The process of getting an agent is interesting. Tonight I had some unused time so I’m sending queries to a new batch of agents.
Every agent has their own criteria of what the submission should contain. The first component is the query letter–a one page letter that describes the story, including the genre and length, and a blurb about myself as an author. The query letter is the author’s one shot to catch the interest of an agent.
Some agents ask for a synopsis in addition to the query, a page or two in length, with more detail about the story. Once again, the concept of the story has to be compelling enough to interest the agent.
Some agents want one to three chapters of the book; sometimes instead of the synopsis, sometimes in addition to the synopsis. And some agents just want the query letter by itself.
One agency’s website proclaims that they receive about one hundred email queries plus twenty to fifty mailed submissions PER DAY. That’s a lot of material for an agency to read, even when spread among many agents!
IF my submission stands out amongst this much competition, and IF my story matches what they’re interested in, they’ll ask for the entire manuscript. That’s a lot of pressure on a query submission!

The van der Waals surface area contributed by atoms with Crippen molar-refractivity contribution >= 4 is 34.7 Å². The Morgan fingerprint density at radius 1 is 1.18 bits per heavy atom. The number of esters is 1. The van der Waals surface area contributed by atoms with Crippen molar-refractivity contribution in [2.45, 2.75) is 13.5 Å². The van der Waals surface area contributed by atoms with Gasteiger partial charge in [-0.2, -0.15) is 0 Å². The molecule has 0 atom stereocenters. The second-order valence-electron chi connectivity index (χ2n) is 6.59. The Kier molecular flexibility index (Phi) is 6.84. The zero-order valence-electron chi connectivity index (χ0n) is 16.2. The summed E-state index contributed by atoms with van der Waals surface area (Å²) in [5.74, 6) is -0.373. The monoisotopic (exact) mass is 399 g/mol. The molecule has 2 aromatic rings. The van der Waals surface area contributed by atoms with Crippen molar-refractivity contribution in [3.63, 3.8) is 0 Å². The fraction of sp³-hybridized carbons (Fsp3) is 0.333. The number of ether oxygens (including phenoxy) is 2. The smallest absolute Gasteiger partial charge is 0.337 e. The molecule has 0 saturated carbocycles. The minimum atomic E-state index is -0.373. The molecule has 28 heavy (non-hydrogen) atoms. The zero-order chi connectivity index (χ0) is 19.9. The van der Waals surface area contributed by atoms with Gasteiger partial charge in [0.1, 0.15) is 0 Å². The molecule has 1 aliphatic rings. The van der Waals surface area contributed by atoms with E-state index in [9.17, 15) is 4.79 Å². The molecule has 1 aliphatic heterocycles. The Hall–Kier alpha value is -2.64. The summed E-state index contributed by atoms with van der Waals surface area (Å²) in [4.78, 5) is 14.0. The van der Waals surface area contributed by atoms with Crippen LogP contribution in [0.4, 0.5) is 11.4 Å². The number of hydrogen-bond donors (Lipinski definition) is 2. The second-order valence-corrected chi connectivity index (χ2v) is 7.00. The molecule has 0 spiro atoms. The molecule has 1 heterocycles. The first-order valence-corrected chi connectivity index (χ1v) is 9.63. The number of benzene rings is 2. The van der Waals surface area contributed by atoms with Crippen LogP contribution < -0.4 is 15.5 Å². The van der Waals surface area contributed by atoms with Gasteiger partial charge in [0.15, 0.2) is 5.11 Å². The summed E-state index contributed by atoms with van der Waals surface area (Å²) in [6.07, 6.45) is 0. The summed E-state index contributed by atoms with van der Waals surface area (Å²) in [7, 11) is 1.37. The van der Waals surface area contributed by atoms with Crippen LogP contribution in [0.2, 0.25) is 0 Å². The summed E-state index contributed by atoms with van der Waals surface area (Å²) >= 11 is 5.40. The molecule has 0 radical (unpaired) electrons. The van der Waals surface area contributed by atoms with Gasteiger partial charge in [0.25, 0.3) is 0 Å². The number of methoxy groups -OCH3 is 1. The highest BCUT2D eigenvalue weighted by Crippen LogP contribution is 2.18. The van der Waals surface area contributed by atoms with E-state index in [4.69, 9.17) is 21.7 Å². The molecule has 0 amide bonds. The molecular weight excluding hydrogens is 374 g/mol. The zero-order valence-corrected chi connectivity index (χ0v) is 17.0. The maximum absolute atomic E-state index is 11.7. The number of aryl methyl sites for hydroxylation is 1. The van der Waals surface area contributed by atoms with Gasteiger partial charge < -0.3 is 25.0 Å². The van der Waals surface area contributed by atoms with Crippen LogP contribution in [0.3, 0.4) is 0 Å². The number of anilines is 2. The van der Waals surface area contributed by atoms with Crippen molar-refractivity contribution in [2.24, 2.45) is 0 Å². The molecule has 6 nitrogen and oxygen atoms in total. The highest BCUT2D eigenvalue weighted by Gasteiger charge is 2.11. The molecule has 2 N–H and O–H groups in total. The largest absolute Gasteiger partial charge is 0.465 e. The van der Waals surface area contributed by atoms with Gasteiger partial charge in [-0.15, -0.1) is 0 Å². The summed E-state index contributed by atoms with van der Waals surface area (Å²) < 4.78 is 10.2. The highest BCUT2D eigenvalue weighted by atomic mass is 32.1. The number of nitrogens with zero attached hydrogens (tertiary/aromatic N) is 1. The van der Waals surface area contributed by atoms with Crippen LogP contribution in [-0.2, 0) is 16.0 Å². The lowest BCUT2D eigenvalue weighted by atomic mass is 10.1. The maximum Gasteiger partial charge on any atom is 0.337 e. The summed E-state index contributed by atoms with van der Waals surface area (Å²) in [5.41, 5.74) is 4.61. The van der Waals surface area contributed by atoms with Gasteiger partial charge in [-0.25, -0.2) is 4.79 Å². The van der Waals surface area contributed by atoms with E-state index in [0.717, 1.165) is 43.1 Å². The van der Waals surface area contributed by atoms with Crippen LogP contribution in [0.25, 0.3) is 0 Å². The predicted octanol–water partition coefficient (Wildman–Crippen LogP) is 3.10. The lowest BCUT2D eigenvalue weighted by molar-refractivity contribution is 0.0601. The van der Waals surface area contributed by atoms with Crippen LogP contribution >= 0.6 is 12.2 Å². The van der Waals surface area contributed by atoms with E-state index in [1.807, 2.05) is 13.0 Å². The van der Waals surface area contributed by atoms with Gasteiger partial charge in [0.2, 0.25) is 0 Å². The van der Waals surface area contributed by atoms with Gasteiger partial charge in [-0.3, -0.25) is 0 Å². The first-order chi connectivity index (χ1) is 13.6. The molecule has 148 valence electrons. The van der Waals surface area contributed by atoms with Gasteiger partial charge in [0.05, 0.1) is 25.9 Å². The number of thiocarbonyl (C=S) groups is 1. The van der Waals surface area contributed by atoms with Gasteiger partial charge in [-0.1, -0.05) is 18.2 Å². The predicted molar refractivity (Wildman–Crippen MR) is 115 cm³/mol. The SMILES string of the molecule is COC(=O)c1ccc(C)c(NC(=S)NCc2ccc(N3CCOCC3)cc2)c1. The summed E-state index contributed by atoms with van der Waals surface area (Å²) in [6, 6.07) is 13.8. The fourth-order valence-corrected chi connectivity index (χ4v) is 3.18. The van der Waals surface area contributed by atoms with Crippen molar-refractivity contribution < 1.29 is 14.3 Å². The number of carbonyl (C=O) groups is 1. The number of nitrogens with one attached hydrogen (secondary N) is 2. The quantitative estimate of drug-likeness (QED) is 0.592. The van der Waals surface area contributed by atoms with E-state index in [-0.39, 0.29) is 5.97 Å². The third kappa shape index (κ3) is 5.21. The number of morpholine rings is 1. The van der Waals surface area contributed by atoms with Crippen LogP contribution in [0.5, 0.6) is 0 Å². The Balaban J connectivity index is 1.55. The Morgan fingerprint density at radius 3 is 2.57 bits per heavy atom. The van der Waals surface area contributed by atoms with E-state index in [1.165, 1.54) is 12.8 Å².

Most agencies don’t send rejection letters any more, due to the sheer volume of material they receive. I have received a few personal rejection letters encouraging me to keep submitting. But no one has asked for the entire novel yet.
Remember George McFly in Back to the Future? “I couldn’t stand the rejection.” So he never submitted his work.
An aspiring author has to press on regardless, in the face of daunting odds, to achieve publication.
Next week I head off to a Writer’s Conference that focuses on how to pitch your work and how to self-publish. What I’ve been doing to date hasn’t achieved the desired result, time to learn more about this business of getting published.
I’ll keep posting as this tail unfolds. In some ways it’s more interesting than my first novel!